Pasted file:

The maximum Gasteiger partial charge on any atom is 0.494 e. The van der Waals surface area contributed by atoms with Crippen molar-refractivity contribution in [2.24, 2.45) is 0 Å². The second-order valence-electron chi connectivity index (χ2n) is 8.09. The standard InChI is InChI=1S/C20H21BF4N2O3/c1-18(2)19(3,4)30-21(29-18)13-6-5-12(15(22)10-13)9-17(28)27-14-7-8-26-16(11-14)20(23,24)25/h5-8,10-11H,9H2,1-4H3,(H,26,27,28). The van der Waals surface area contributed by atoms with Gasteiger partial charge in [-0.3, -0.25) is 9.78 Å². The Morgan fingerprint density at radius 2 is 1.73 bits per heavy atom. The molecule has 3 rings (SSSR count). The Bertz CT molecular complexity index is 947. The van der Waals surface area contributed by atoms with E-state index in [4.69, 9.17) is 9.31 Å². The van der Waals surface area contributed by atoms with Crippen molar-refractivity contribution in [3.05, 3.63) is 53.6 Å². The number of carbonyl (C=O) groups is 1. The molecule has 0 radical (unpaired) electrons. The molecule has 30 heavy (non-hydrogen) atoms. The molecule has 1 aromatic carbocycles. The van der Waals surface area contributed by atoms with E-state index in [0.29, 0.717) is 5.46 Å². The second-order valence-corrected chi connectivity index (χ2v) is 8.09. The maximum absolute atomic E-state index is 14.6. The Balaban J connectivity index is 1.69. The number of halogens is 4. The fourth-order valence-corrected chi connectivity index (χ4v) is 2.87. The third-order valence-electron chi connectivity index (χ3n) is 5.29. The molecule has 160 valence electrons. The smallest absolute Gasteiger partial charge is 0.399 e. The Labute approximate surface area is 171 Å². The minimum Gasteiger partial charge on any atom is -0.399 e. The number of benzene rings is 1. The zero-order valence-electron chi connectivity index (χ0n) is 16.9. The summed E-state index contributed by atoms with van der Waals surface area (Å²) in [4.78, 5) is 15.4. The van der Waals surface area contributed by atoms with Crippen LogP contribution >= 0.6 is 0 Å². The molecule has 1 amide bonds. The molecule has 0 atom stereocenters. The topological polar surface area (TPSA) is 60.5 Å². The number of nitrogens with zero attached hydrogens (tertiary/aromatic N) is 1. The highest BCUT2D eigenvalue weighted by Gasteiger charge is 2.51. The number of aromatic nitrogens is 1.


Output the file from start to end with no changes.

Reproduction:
The maximum Gasteiger partial charge on any atom is 0.494 e. The van der Waals surface area contributed by atoms with Crippen molar-refractivity contribution in [2.24, 2.45) is 0 Å². The second-order valence-electron chi connectivity index (χ2n) is 8.09. The standard InChI is InChI=1S/C20H21BF4N2O3/c1-18(2)19(3,4)30-21(29-18)13-6-5-12(15(22)10-13)9-17(28)27-14-7-8-26-16(11-14)20(23,24)25/h5-8,10-11H,9H2,1-4H3,(H,26,27,28). The van der Waals surface area contributed by atoms with Gasteiger partial charge in [-0.3, -0.25) is 9.78 Å². The Morgan fingerprint density at radius 2 is 1.73 bits per heavy atom. The molecule has 3 rings (SSSR count). The Bertz CT molecular complexity index is 947. The van der Waals surface area contributed by atoms with E-state index in [4.69, 9.17) is 9.31 Å². The van der Waals surface area contributed by atoms with Crippen molar-refractivity contribution in [3.05, 3.63) is 53.6 Å². The number of carbonyl (C=O) groups is 1. The molecule has 0 radical (unpaired) electrons. The molecule has 30 heavy (non-hydrogen) atoms. The molecule has 1 aromatic carbocycles. The van der Waals surface area contributed by atoms with E-state index in [0.29, 0.717) is 5.46 Å². The second-order valence-corrected chi connectivity index (χ2v) is 8.09. The maximum absolute atomic E-state index is 14.6. The Balaban J connectivity index is 1.69. The number of halogens is 4. The fourth-order valence-corrected chi connectivity index (χ4v) is 2.87. The third-order valence-electron chi connectivity index (χ3n) is 5.29. The molecule has 160 valence electrons. The smallest absolute Gasteiger partial charge is 0.399 e. The Labute approximate surface area is 171 Å². The minimum Gasteiger partial charge on any atom is -0.399 e. The number of benzene rings is 1. The zero-order valence-electron chi connectivity index (χ0n) is 16.9. The summed E-state index contributed by atoms with van der Waals surface area (Å²) in [4.78, 5) is 15.4. The van der Waals surface area contributed by atoms with Crippen LogP contribution >= 0.6 is 0 Å². The molecule has 1 amide bonds. The molecule has 0 atom stereocenters. The topological polar surface area (TPSA) is 60.5 Å². The number of nitrogens with zero attached hydrogens (tertiary/aromatic N) is 1. The highest BCUT2D eigenvalue weighted by Gasteiger charge is 2.51. The number of aromatic nitrogens is 1.